• If employees are unwilling or unable to make decisions on their own, the best strategic plan will struggle to meet expectations.
  • Some analysts believe that Apple is facing this exact challenge after the death of Steve Jobs.  The thinking is that employees who were previously well versed in implementing Steve’s detailed vision are now struggling with being asked to do more.

What If You Put Strategy First?
What if you put strategy first in the culture or strategy debate?

Executives can certainly select directions and make plans for the future regardless of the company’s cultural environment. They can set goals and timelines and communicate that information to their constituency. There can be related metrics, incentives and progress reports.

The strategy can even be just what the organization needs to survive and thrive in the future. But if the strategy is counter to the way employees think and behave, it is doomed to failure.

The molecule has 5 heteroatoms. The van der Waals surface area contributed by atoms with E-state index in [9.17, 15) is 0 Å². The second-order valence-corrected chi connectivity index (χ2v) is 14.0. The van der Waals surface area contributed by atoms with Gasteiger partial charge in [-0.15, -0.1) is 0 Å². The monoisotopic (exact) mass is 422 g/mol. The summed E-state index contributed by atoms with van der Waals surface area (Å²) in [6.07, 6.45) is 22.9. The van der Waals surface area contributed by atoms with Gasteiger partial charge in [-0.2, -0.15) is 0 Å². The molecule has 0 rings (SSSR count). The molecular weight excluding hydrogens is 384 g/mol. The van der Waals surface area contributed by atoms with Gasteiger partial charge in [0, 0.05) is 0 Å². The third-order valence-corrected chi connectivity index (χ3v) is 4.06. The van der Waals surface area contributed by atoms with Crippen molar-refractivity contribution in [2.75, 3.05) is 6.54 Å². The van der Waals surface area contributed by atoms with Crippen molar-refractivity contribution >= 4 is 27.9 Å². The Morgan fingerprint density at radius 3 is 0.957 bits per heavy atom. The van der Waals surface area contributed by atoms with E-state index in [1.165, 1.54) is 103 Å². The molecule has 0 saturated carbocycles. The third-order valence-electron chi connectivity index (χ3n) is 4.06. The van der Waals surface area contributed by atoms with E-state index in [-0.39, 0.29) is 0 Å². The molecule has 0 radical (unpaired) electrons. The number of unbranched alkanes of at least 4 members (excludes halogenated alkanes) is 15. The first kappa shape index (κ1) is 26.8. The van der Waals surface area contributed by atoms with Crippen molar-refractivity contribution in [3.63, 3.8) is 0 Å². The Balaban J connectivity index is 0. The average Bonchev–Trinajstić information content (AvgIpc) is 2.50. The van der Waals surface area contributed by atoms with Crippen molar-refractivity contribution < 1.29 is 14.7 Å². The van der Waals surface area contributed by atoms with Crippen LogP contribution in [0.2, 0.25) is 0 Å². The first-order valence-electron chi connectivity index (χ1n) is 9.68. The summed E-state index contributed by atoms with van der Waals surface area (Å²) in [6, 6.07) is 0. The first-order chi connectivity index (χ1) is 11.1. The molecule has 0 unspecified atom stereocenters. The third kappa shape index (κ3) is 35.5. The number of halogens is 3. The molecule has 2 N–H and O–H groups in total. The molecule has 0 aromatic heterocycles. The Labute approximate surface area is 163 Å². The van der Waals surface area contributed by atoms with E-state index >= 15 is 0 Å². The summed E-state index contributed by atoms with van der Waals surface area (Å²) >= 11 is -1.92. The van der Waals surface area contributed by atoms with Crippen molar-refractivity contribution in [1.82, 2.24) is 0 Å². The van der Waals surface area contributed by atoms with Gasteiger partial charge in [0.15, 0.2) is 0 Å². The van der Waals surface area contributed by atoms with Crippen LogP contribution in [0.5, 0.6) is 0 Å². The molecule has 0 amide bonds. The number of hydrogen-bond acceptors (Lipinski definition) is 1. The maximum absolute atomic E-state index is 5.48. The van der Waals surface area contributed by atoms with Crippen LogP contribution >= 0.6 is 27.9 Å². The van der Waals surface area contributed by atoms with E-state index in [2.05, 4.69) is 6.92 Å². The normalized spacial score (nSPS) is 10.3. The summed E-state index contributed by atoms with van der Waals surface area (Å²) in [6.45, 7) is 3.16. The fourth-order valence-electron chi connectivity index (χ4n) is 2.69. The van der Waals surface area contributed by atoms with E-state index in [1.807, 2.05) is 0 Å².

And, because cultural change is slow, long before the culture shifts to accommodate a misaligned strategy, the business plan will have failed. A prevailing cultural environment can be changed…but only with time and a concerted effort by all involved.  In a sense, culture is a major resource to be utilized as you execute a strategy.

The Bottom Line
In the culture or strategy debate, we believe strategy and culture are inextricably intertwined. They are interdependent and, for a strategy to succeed, must be mutually reinforcing. The most successful business plans leverage the company’s existing culture as much as possible.

When a new strategy involves a change in culture, that change must be either relatively small and in sync with other fundamental tenets of the behavioral environment or the strategy implementation plan must include the definition and shaping of the desired culture and everything it entails.

Whichever you believe comes first, you can’t have one without the other. And when you leverage strategy with your underlying culture, you are bound for higher performance.

To learn more about defining an aligned and high performing culture, download How to Build a Purposeful and Aligned Corporate Culture.